Processor cooling techniques are grouped into the two general categories: active and passive. Active cooling techniques, such as fans, use power and generally cause noise. Passive cooling techniques, such as clock throttling, do not use power and operate silently. The current trend in mobile computing is toward silent operation, which means that passive cooling techniques are becoming more important. Recent Intel processors, like the Pentium M, automatically shut off when the temperature reaches a point beyond which it might be damaged. Although this saves the chip from burning out, it can result in data loss, corruption, and inconvenience to the


user. Thermal throttling exists as a middle ground between this jarring shutoff and normal operation. Because processor activity is directly correlated with processor temperature, reducing the amount of processor activity will cause the temperature to fall. As shown in Figure 1, when the processors temperature reaches the throttling trip-point, throttling is invoked to reduce the temperature. Once it drops, throttling is disengaged which allows the processor to operate again at full speed.

Figure 1 The Effect of Processor Throttling Processor throttling can be used to maintain a safe, steady processor temperature level. Image taken from [11].

Clock throttling, illustrated in Figure 2, works because it decreases the amount of activity occurring on the processor. Computer code is broken down from a humanreadable language like C++ into the smaller instructions of a language called assembly language. A varying number of assembly instructions are executed each clock cycle. By reducing the number of clock cycles occurring during a given amount of time, the number of instructions that are executed are likewise reduced, which lowers the amount of activity on the processor and hence the temperature, as well. This, however, impacts performance running fewer instructions means tasks take longer to execute.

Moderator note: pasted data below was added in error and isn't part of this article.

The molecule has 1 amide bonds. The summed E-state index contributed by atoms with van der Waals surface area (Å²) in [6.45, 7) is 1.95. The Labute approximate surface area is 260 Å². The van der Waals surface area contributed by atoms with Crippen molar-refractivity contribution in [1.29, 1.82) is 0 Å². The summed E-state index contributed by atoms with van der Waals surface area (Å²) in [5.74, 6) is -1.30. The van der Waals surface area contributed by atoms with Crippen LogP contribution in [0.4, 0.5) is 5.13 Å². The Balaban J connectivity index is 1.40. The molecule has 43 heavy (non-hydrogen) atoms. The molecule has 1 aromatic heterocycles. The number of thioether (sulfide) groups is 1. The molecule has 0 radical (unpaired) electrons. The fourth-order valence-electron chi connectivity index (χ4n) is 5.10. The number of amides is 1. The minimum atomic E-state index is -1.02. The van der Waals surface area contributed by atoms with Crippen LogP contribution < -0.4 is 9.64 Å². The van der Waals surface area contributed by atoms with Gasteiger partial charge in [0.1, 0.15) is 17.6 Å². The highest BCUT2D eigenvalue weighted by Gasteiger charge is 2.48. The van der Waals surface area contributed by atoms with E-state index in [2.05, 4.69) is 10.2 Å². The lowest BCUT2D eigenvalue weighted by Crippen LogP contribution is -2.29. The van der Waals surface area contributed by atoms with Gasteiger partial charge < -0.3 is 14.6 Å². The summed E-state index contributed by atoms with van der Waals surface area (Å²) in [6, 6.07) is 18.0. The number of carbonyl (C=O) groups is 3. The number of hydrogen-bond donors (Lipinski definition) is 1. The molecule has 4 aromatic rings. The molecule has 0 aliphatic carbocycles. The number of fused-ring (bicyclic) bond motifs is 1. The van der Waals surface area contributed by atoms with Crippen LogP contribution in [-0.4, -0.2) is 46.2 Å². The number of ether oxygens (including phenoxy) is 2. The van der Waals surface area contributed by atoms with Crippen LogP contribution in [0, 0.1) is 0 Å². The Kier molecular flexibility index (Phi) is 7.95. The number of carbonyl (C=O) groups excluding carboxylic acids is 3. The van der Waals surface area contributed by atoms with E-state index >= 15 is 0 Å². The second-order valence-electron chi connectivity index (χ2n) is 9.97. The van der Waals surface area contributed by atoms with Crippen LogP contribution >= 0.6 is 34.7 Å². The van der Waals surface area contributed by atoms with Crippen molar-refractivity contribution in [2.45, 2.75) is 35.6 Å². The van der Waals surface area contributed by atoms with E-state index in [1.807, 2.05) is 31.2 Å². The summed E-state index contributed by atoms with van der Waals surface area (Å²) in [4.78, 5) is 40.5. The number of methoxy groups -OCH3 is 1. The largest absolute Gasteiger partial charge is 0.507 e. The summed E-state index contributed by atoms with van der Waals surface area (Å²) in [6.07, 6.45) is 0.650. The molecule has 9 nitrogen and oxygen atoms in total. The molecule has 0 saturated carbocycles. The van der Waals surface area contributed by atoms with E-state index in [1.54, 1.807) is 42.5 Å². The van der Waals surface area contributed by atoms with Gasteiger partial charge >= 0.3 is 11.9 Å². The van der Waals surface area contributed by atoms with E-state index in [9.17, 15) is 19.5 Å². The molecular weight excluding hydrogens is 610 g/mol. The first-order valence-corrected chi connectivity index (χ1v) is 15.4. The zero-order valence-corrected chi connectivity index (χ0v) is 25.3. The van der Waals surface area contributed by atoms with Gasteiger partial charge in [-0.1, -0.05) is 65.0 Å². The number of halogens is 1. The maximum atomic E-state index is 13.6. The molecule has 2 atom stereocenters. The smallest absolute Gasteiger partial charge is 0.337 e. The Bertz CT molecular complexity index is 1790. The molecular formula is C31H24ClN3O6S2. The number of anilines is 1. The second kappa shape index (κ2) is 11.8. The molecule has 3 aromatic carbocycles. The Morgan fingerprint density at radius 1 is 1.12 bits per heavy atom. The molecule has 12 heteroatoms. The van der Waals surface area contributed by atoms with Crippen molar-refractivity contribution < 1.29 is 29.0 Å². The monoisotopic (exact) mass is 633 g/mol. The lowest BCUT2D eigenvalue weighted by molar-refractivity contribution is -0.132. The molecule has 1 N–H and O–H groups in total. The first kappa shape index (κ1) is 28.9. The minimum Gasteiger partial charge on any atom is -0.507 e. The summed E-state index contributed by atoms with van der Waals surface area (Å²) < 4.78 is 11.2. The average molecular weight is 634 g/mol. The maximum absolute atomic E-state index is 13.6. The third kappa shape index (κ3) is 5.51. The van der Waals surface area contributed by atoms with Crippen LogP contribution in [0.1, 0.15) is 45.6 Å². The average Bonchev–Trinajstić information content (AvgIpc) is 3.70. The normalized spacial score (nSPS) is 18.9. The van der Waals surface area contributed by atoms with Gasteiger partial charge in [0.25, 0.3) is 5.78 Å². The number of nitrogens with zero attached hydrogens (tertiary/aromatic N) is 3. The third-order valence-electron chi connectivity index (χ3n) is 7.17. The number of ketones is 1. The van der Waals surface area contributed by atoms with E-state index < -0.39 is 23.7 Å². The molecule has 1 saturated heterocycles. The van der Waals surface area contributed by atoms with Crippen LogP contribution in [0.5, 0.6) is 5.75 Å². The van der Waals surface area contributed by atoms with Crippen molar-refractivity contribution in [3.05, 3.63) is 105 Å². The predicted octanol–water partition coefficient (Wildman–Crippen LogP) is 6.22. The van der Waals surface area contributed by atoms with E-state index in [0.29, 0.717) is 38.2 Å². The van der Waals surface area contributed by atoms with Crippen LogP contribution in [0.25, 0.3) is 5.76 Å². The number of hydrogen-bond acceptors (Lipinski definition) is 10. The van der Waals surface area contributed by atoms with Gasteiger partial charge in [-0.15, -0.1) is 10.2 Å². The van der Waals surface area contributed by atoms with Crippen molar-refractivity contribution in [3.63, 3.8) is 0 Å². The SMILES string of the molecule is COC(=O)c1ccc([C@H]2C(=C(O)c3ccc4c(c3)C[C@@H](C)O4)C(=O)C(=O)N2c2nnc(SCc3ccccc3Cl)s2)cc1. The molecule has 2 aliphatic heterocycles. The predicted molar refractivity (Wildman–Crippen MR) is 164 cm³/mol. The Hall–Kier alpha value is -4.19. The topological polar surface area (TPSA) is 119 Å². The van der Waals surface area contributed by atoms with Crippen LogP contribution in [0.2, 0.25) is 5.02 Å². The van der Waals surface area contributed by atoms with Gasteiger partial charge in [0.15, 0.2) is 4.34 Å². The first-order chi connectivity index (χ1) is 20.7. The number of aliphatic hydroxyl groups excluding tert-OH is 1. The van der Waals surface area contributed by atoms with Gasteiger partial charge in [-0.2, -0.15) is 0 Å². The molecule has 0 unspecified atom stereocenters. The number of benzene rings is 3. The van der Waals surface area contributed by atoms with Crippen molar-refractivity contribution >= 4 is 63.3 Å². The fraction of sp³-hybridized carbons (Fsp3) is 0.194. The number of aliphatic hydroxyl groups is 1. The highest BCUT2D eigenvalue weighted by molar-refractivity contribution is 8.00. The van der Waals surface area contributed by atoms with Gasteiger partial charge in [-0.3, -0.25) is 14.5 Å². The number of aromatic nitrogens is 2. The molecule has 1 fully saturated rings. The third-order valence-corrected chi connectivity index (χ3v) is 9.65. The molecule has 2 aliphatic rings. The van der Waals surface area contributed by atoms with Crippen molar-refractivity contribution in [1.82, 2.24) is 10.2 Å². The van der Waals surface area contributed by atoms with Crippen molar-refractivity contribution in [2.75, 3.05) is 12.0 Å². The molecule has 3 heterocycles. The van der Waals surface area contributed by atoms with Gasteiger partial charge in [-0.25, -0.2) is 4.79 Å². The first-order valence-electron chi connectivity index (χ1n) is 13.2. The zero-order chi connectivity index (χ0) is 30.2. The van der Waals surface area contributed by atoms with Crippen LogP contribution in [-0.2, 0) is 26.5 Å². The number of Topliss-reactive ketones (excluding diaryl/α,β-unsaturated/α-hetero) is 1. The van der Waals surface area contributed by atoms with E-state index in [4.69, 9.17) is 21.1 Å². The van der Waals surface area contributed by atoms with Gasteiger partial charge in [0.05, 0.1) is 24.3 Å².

Figure 2 Comparison of Processor Clock Cycles, Throttled and Unthrottled -- Computer code is broken down into small assembly instructions. Notice that in the bottom throttled timeline, only one fourth as many clock cycles occur, thus the number of instructions executed is cut down 75%. So, for example, when unthrottled, the processor might be operating at 1GHz, whereas when throttled as shown in the figure, it would be operating at 250MHz. Note that for ease of presentation, I am assuming that exactly one instruction executes per cycle. Image adapted from Intel spec sheet [10].


Modern operating systems, such as Windows and Linux, have a scheduling component that manages task execution. It is common, for instance, to be listening to a CD, writing a paper, and browsing the web all at the same time. Although it is physically impossible to run more than one task simultaneously on a single processor (except for the most advanced), the illusion of multitasking is created by maintaining a list of active